XMLSchema2ShEx: Converting XML validation to RDF validation

Tracking #: 1680-2892

Herminio Garcia-Gonzalez
Jose Emilio Labra Gayo

Responsible editor: 
Axel Polleres

Submission type: 
Full Paper
RDF validation is a new field where researchers among the Semantic Web are putting their effort. However, migration to new formats and standards comes at a price. In order to facilitate and alleviate this transformation, this paper proposes a set of mappings that can be used to convert between XML Schema and ShEx—one of the new RDF validation languages—. Moreover, this paper presents a prototype that supports a small subset of the mappings proposed in it and a example of a XML Schema converted to ShEx with this prototype. This work and the development of other formats mappings could drive to a new era of semantic-aware and interoperable data.
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Major Revision

Solicited Reviews:
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Review #1
By Felix Sasaki submitted on 15/Aug/2017
Minor Revision
Review Comment:

This paper describes an approach to convert an XML Schema to ShEX. The paper is well written, the conversion approach is sound. However, some parts of the paper should be clarified.

1) The abstract reads "In order to facilitate and alleviate this transformation, this paper proposes a set of mappings that can be used to convert between XML Schema and ShEx—one of the new RDF validation languages—.": the methodology does not seem to be feasible to convert from ShEx to XML Schema, but only the other way round. The authors should clarify if their approach foresees a conversion from ShEX to XML Schema or not.

2) The methodology is described without a practical usage scenario. The experience described by Sasaki et al. at
showed that the usefulness of XML <> RDF conversion is hard to achieve in a general, abstract way. The authors should consider if they foresee in the future such a validation in practice, and if yes, what (industry) field seems to be useful.

3) Some fields which use XML to describe semi-structured, textual data, may actually not be feasible, since XML formats like TEI (Text Encoding Initiative) have underlying schema models with ambiguous content models. These may be hard to tackle in an XML to RDF conversion. The authors should clarify if they see certain challenges for semi-structured data and ambiguous content models.

4) The authors focus on XML Schema, but for semi-structured data and for business logic other schema languages are of high importance in the XML world: RELAX NG and Schematron. The authors name these schema languages, but should clarify if they intend to cover them in future research and what the challenges would be. Maybe the "semantics" described in section "5. Conclusion and Future Work" is specifically relevant for business rules / Schematron.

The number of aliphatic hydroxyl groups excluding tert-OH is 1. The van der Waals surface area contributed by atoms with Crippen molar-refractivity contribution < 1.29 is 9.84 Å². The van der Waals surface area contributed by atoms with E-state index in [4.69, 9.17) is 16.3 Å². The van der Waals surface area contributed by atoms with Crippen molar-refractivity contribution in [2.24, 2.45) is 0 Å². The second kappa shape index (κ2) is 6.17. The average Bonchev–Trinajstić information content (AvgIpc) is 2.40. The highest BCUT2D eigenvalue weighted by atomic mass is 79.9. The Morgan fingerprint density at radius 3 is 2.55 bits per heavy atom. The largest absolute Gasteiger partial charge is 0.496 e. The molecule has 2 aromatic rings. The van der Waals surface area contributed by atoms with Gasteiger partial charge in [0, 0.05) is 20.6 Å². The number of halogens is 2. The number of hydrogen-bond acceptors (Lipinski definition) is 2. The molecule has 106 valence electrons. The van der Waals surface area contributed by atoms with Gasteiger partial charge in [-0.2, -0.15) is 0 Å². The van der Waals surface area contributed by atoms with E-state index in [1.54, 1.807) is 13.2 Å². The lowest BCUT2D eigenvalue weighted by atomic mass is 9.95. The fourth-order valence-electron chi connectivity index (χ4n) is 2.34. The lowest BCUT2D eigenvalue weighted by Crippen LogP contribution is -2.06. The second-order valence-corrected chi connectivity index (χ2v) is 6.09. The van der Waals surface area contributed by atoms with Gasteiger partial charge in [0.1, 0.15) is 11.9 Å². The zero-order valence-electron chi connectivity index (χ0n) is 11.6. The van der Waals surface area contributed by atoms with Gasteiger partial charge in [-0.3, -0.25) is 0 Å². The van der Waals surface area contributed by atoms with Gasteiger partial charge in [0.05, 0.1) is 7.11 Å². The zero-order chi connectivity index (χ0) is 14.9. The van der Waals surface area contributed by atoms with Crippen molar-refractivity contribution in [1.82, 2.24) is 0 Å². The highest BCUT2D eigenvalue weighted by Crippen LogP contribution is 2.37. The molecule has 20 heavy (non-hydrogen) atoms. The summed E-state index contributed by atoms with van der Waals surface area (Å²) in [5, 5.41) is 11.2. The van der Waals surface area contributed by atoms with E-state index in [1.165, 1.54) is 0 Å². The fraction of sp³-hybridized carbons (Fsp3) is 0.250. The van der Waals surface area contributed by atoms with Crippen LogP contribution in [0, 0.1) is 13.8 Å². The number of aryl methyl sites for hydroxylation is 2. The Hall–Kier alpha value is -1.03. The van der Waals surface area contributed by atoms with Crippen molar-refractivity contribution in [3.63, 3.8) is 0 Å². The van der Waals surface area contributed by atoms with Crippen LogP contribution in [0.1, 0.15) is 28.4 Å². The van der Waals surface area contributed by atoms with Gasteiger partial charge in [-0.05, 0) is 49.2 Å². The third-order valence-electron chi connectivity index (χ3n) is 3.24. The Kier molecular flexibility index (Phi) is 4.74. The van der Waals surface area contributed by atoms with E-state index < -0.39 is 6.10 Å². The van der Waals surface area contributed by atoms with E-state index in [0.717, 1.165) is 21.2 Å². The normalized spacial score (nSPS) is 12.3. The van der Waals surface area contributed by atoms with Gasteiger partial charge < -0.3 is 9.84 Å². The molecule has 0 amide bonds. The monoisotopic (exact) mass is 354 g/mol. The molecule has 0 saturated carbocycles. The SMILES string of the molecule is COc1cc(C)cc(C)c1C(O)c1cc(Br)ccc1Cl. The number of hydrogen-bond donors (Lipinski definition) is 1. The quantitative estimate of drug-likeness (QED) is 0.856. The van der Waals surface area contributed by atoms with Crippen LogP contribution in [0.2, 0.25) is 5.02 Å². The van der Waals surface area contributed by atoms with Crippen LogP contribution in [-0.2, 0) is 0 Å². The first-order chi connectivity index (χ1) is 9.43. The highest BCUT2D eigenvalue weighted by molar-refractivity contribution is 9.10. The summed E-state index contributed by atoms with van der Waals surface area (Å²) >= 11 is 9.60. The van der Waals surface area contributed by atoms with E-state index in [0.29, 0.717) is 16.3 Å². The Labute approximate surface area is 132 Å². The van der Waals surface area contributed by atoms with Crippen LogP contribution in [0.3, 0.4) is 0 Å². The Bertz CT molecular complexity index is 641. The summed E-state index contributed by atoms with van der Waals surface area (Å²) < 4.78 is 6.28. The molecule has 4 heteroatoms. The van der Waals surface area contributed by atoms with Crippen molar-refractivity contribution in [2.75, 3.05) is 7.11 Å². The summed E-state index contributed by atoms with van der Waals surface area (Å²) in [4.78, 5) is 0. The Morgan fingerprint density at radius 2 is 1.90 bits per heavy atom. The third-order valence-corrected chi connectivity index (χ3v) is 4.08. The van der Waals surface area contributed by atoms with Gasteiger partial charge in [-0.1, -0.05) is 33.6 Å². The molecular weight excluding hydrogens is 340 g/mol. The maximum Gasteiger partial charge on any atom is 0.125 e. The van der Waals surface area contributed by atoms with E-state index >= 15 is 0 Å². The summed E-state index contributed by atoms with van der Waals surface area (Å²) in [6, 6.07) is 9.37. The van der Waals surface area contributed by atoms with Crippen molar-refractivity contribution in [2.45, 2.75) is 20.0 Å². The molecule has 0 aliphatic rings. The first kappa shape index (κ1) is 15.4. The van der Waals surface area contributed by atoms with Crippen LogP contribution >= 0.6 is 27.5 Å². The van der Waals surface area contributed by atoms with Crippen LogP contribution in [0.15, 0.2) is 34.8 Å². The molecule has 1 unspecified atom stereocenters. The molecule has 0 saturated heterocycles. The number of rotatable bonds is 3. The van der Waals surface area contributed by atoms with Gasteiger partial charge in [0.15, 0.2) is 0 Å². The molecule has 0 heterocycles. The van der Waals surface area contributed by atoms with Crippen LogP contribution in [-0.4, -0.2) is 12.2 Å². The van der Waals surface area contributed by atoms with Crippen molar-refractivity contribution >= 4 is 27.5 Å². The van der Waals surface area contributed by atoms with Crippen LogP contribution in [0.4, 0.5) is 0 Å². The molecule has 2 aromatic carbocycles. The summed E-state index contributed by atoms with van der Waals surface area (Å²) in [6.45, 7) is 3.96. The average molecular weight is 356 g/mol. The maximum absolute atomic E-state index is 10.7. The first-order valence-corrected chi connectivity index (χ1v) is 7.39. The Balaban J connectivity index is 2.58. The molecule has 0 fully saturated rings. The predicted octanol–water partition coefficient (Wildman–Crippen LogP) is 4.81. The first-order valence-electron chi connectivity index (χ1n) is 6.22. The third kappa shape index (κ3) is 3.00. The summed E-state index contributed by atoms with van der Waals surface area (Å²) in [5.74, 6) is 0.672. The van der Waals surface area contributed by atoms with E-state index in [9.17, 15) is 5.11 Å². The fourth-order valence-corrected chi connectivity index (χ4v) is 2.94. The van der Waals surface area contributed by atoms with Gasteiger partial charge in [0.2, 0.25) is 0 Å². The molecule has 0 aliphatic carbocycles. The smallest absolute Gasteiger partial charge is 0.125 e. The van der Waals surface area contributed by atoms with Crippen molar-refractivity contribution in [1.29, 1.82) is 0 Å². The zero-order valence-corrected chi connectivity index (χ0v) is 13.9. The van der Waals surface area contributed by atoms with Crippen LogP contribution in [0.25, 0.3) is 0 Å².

5) The approach does not cover the case of a partial conversion of a schema. For a concrete usage scenario, it is maybe sufficient to do such a conversion and not for a complete schema. The authors should discuss if their approach could be adapted for a partial conversion.

6) The authors state that Extensions and restrictions are not supported. They should clarify if this influences the feasibility of automatic conversion.

Review #2
By Emir Muñoz submitted on 22/Aug/2017
Major Revision
Review Comment:

This paper presents a set of mappings to convert existing validations in XML schema to validations in an RDF schema. More specifically, the mappings cover a subset of XML Schema constructs which are converted into Shape Expression (ShEx) constructs. The mappings are presented one by one and illustrated by a small example showing the original XML Schema construct and the target one in ShEx. Finally, the authors briefly describe a prototype that implements the presented mappings and illustrates its application using an XML document/schema pair and their counterpart RDF document/schema pair.


The paper touches a valid point where organizations already have in place validation workflows for XML documents, and there is no tool to migrate these workflows to an RDF-based environment. However, the paper fails to really motivate questions such as: why such a tool is valuable, how a (lay) user can benefit from having such tool, and why to restrict the focus to XML Schema and do not consider other schema languages such as Document Type Definition (DTD), Schematron or Relax NG (which happens to be the direct simile and inspiration for ShEx).

First, the document assumes too much familiarity with both XML Schema and ShEx, missing the didactical component required when presenting and promoting the adoption of a new tool or system. The work presents a relevant application that could aid the migration of XML databases to RDF graphs without losing business rules and data semantics. However, because the paper lacks a research question and a set of hypotheses, and instead describes a set of mappings and a tool that implements them, this paper does not fully make a research contribution. I believe the type of submission should be reconsidered and better classified as an 'Application report' or a 'Report on tools and systems', in which cases the evaluation of the paper will be under the following dimensions: (1) Quality, importance, and impact of the described tool or system (convincing evidence must be provided). (2) Clarity, illustration, and readability of the describing paper.